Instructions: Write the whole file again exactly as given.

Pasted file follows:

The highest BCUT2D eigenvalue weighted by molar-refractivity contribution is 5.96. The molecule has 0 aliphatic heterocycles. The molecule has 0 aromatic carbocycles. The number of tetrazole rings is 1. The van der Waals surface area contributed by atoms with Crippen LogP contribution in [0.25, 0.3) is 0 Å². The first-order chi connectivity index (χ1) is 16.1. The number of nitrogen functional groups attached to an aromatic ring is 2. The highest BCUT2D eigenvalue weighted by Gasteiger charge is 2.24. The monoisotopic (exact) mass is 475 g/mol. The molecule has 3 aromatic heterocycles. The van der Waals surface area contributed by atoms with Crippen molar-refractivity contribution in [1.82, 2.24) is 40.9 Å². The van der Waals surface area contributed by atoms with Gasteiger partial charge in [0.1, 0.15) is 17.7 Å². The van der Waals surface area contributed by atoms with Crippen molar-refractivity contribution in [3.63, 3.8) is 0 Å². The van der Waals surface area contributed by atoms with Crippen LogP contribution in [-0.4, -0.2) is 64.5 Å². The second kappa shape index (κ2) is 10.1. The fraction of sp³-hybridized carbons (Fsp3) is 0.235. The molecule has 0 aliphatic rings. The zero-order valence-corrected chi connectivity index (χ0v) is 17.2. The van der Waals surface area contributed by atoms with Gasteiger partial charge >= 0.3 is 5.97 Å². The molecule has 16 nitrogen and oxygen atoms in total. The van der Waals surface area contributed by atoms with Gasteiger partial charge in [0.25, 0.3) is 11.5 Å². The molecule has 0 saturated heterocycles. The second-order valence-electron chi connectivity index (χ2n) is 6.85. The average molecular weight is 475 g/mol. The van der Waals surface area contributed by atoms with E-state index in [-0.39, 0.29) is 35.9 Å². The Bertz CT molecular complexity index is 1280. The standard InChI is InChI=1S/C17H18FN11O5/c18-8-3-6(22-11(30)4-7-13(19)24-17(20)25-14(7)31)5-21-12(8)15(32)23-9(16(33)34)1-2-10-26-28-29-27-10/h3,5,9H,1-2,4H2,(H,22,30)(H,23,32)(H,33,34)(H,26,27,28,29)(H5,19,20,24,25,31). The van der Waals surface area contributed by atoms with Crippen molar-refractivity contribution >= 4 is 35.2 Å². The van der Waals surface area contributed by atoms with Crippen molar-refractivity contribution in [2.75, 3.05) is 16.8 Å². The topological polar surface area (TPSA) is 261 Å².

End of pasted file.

The highest BCUT2D eigenvalue weighted by molar-refractivity contribution is 5.96. The molecule has 0 aliphatic heterocycles. The molecule has 0 aromatic carbocycles. The number of tetrazole rings is 1. The van der Waals surface area contributed by atoms with Crippen LogP contribution in [0.25, 0.3) is 0 Å². The first-order chi connectivity index (χ1) is 16.1. The number of nitrogen functional groups attached to an aromatic ring is 2. The highest BCUT2D eigenvalue weighted by Gasteiger charge is 2.24. The monoisotopic (exact) mass is 475 g/mol. The molecule has 3 aromatic heterocycles. The van der Waals surface area contributed by atoms with Crippen molar-refractivity contribution in [1.82, 2.24) is 40.9 Å². The van der Waals surface area contributed by atoms with Gasteiger partial charge in [0.1, 0.15) is 17.7 Å². The van der Waals surface area contributed by atoms with Crippen molar-refractivity contribution in [3.63, 3.8) is 0 Å². The van der Waals surface area contributed by atoms with Crippen LogP contribution in [-0.4, -0.2) is 64.5 Å². The second kappa shape index (κ2) is 10.1. The fraction of sp³-hybridized carbons (Fsp3) is 0.235. The molecule has 0 aliphatic rings. The zero-order valence-corrected chi connectivity index (χ0v) is 17.2. The van der Waals surface area contributed by atoms with Gasteiger partial charge >= 0.3 is 5.97 Å². The molecule has 16 nitrogen and oxygen atoms in total. The van der Waals surface area contributed by atoms with Gasteiger partial charge in [0.25, 0.3) is 11.5 Å². The molecule has 0 saturated heterocycles. The second-order valence-electron chi connectivity index (χ2n) is 6.85. The average molecular weight is 475 g/mol. The van der Waals surface area contributed by atoms with E-state index in [-0.39, 0.29) is 35.9 Å². The Bertz CT molecular complexity index is 1280. The standard InChI is InChI=1S/C17H18FN11O5/c18-8-3-6(22-11(30)4-7-13(19)24-17(20)25-14(7)31)5-21-12(8)15(32)23-9(16(33)34)1-2-10-26-28-29-27-10/h3,5,9H,1-2,4H2,(H,22,30)(H,23,32)(H,33,34)(H,26,27,28,29)(H5,19,20,24,25,31). The van der Waals surface area contributed by atoms with Crippen molar-refractivity contribution >= 4 is 35.2 Å². The van der Waals surface area contributed by atoms with Crippen molar-refractivity contribution in [2.75, 3.05) is 16.8 Å². The topological polar surface area (TPSA) is 261 Å².